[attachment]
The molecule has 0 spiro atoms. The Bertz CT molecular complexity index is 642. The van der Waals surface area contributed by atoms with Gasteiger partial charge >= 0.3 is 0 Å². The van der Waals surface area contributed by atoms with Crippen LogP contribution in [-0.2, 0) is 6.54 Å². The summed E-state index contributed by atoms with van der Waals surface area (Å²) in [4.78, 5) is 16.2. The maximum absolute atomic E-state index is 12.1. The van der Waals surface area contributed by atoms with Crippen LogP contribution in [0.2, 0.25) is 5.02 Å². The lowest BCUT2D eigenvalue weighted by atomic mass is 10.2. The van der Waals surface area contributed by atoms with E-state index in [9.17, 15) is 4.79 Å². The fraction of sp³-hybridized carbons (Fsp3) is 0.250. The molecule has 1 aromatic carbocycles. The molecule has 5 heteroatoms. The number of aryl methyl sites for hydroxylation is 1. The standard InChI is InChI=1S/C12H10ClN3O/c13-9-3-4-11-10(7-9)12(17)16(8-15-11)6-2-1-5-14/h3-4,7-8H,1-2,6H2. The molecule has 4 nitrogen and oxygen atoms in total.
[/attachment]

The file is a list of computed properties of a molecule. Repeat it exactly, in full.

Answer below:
The molecule has 0 spiro atoms. The Bertz CT molecular complexity index is 642. The van der Waals surface area contributed by atoms with Gasteiger partial charge >= 0.3 is 0 Å². The van der Waals surface area contributed by atoms with Crippen LogP contribution in [-0.2, 0) is 6.54 Å². The summed E-state index contributed by atoms with van der Waals surface area (Å²) in [4.78, 5) is 16.2. The maximum absolute atomic E-state index is 12.1. The van der Waals surface area contributed by atoms with Crippen LogP contribution in [0.2, 0.25) is 5.02 Å². The lowest BCUT2D eigenvalue weighted by atomic mass is 10.2. The van der Waals surface area contributed by atoms with E-state index in [9.17, 15) is 4.79 Å². The fraction of sp³-hybridized carbons (Fsp3) is 0.250. The molecule has 1 aromatic carbocycles. The molecule has 5 heteroatoms. The number of aryl methyl sites for hydroxylation is 1. The standard InChI is InChI=1S/C12H10ClN3O/c13-9-3-4-11-10(7-9)12(17)16(8-15-11)6-2-1-5-14/h3-4,7-8H,1-2,6H2. The molecule has 4 nitrogen and oxygen atoms in total.